07 mandelablog r w The calm above South Africas storm

Twenty four hours on the ground here in South Africa tells me one exceptional thing. Mandela lived long enough for this country to cope with his death. There is no fear abroad here, grief is eclipsed by celebration that this rainbow world is no passing band-aid.

Whilst South Africa’s problems are deep and intractable, they are not such that violence or breakdown threatens. Across South Africa, there is calm, and the exuberance that flows from communities coming together in one common purpose – to celebrate the life of a man who became emblematic for both forgiveness and change.

Yet the embers of this country’s troubles do smoulder beneath today’s celebrations and, without leadership and moral example, could easily flare into something worse.

On the day Mandela died, the country’s official “Public Protector” Thuli Madonsela, appointed by parliament to root out corruption, published her report.

The report is incendiary – detailing three ministers – education; communications (now sacked); and agriculture, whom she accuses of corruption and abuse of office. Effectively, she details evidence in the report that alleges all three ministers granted contracts worth millions of pounds in return for kickbacks or favours for themselves or their families. If correct, corruption has become endemic in the ruling ANC leadership.

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The ANC and President Zuma have, at various points in recent months, denied corruption allegations.

Read more from Channel 4 News on Nelson Mandela here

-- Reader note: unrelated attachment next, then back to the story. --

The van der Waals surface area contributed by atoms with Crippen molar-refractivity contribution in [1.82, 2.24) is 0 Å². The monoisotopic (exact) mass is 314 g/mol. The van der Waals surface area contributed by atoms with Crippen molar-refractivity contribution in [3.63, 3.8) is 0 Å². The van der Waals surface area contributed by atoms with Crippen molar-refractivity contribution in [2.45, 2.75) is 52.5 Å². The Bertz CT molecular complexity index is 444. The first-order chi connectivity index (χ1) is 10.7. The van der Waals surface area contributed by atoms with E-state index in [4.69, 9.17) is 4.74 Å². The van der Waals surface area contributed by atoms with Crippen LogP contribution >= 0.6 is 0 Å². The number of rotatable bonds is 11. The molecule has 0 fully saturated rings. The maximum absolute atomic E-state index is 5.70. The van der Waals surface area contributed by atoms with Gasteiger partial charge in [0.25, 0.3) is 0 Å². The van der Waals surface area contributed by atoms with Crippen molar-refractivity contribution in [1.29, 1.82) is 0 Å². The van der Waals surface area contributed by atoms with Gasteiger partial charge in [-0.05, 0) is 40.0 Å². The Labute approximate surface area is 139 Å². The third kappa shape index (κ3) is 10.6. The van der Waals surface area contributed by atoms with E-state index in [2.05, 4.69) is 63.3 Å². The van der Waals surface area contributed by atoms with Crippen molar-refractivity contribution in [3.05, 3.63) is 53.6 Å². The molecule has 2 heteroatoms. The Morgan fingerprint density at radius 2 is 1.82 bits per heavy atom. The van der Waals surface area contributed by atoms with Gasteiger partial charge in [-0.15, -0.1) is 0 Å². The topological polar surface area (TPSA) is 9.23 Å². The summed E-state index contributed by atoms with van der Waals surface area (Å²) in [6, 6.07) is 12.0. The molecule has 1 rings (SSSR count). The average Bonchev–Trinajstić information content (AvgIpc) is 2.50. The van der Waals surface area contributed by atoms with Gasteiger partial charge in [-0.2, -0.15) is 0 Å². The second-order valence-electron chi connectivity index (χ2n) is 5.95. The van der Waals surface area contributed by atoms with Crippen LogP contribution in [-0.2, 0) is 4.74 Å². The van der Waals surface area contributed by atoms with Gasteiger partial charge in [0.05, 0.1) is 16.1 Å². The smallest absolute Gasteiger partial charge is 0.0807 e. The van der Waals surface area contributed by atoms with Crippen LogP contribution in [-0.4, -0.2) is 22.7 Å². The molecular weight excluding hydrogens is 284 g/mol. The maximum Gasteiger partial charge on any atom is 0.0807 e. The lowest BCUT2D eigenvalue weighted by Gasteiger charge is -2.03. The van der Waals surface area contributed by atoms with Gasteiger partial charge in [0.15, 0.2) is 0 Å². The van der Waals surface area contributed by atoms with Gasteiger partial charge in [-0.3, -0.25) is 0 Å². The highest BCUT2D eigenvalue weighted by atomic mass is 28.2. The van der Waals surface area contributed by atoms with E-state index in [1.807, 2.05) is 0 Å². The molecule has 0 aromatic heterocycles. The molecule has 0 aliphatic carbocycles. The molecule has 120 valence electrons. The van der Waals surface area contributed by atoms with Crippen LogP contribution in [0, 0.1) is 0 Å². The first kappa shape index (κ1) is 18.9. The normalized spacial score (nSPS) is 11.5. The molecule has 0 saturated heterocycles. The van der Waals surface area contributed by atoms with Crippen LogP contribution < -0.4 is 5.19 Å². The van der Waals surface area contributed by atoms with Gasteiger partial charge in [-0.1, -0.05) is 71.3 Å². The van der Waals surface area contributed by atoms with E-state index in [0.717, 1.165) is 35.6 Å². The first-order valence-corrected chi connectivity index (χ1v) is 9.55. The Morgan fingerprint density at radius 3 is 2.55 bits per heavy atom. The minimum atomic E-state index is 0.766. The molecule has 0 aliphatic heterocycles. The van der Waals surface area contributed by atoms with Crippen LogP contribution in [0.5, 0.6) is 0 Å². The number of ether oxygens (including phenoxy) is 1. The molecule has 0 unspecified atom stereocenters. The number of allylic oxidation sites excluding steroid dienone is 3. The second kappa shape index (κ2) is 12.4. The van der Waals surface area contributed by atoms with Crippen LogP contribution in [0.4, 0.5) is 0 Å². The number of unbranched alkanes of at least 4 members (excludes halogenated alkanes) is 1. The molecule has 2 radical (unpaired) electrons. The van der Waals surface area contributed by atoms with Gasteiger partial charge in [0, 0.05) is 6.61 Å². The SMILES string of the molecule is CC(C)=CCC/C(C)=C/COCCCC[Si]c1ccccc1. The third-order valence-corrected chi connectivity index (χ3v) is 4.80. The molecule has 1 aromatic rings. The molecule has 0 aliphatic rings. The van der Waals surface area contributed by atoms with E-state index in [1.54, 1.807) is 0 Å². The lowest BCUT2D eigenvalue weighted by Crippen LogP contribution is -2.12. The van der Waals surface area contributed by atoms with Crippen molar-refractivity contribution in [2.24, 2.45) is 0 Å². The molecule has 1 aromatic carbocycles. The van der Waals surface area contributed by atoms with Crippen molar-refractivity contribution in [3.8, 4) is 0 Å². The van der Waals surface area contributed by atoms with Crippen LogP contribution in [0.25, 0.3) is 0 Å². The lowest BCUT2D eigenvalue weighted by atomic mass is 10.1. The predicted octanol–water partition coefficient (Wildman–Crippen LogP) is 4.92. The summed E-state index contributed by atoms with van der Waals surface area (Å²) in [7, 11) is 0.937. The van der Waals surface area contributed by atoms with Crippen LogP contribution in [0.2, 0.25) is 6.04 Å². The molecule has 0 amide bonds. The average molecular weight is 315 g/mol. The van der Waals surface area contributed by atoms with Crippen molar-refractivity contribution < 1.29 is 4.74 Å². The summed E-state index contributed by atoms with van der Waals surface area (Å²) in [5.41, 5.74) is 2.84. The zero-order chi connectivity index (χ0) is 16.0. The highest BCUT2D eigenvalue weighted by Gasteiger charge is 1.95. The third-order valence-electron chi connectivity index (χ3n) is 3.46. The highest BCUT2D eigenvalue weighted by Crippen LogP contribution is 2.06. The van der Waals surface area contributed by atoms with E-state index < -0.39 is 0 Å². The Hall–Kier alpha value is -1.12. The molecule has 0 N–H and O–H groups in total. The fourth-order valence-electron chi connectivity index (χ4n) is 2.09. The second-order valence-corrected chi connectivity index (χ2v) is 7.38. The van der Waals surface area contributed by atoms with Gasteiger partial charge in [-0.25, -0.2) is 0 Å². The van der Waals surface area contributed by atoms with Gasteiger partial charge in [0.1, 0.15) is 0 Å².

In the week of Mandela’s passing, newspapers here banded together and published evidence from an unpublished report, that deals with the staggering $20 million spent on President Zuma’s private home. The sums included cash spent on swimming pools, an underpass beneath a nearby road for his cattle and housing for the beasts. Zuma claims some $5 millon of that came from “gifts” to him personally. But the rest came from the public exchequer which he says were to improve security.

President Zuma’s popularity is nose-diving; the ANC’s support is suffering with it. There were forces around Zuma who were more than keen to have Mandela live at least until the eve of next spring’s elections here. The idea being that Madiba’s spell would help overcome the doubts surrounding Zuma and his ministers. Arguing about the old man’s legacy kept the family keen to maintain the life support machines that were keeping him alive.

But Mandela seems, according to my sources, to have died naturally – defying the machines, the family, and the ANC. The great man ultimately achieving his final desire – to die at home, in his own time.

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